35. Interagency Intelligence Memorandum Prepared in the Central Intelligence Agency1

NI IIM 79–10026


[Omitted here is the table of contents.]

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Since 1973 the United States has become heavily dependent on oil from the Middle East, and has seen US interests in the area increasingly affected by events and regional politics that are not subject to US control. US relations with Israel, the Arabs, and some of the South Asian states have experienced repeated strains as these states have pursued their national interests independent of the great powers. US influence in the area has declined, and manifestations of anti-American feeling have increased, in part because the United States is seen as irresolute, but basically as the result of a historical trend that is not likely to be reversed.

These changed circumstances are primarily the result of dramatic developments that have occurred during the 1970s: the 1973 Arab-Israeli war, the rapid increase in oil prices, the revolution in Iran, the resurgence of a politicized Islam and a rejection of Western culture, and the Egyptian-Israeli peace treaty. Together, these developments have reoriented the politics, the economics, and to a lesser extent the military balance of the region. Egypt is isolated within the Arab world, Iran is militarily weak and nearing anarchy, and the pro-US Arab states often called moderates are taking a more independent course, seeking new allies in the area, and cooperating more often with radical, anti-Western Arab governments.

The Soviets, of course, have attempted to expand their influence in the Middle East during this period of fundamental changes, instability, and increasing difficulties for the United States. They have suffered some setbacks, but their arms deliveries have enabled them to strengthen relations with a number of Arab states; their military position in the area has been maintained; and they are abetting the growing instability in the region. Soviet gains have come more in the indirect form of the reduced US role in the area than through direct expansion of Soviet influence. The greatest potential for substantial Soviet gains in the near term is in Iran, where continuing serious instability could give way to a leftist regime more sympathetic to the USSR.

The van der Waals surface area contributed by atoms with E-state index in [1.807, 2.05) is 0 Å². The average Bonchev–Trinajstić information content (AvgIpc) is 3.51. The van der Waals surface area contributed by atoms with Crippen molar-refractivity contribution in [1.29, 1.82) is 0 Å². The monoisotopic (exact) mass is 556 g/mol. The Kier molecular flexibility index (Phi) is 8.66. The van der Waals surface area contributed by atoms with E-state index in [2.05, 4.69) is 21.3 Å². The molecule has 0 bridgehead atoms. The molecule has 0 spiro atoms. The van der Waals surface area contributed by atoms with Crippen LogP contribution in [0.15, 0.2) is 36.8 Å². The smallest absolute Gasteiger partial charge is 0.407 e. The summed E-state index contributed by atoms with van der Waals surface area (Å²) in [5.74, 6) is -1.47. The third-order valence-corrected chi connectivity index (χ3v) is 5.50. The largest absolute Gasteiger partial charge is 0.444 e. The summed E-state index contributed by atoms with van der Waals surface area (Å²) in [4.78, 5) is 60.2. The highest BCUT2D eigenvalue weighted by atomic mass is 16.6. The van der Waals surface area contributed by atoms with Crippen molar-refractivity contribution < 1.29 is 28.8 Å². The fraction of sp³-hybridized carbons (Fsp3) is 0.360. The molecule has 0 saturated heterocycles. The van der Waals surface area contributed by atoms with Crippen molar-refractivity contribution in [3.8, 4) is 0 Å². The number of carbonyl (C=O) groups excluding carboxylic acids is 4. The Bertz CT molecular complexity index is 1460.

In the increasingly significant Persian Gulf region, recent developments have left Saudi Arabia and Iraq more important in both Arab and international politics, and have increased the vulnerability of all Persian Gulf states to internal disruption and foreign meddling. The impact of Shia unrest in Iran, Iraqi nationalist aspirations, [3 lines not declassified]. The stability assumed under the Saudi-Iranian hegemony has collapsed, and the smaller Gulf states’ search for accommodation with Iraq is likely to restrain their interest in security cooperation with the United States.

Additional and perhaps equally fundamental changes are likely in the coming year. The leaders of Israel and several Arab states—espe[Page 125]cially Syria, Morocco, and Sudan—face serious domestic challenges, and the socioeconomic strains associated with rapid modernization could stimulate serious unrest in others, primarily among the traditional monarchies of the Gulf. Bilateral disputes have the potential to lead to armed conflict in several areas—including in the Maghreb, the Yemens, and between Iran and Iraq—but these appear unlikely in the near term to provoke a general Arab-Israeli war or a direct military clash between the superpowers.

The security of Israel and the internal stability of the Arab states most critical to US interests—Saudi Arabia and Egypt—seem as nearly assured as is possible for the next year. The Saudis and Egyptians will remain unreconciled, however, and their bilateral dispute will continue to impede the United States as it pursues its two immediate aims in the area: progress in negotiations on West Bank autonomy, and ensuring the supply of oil for the West.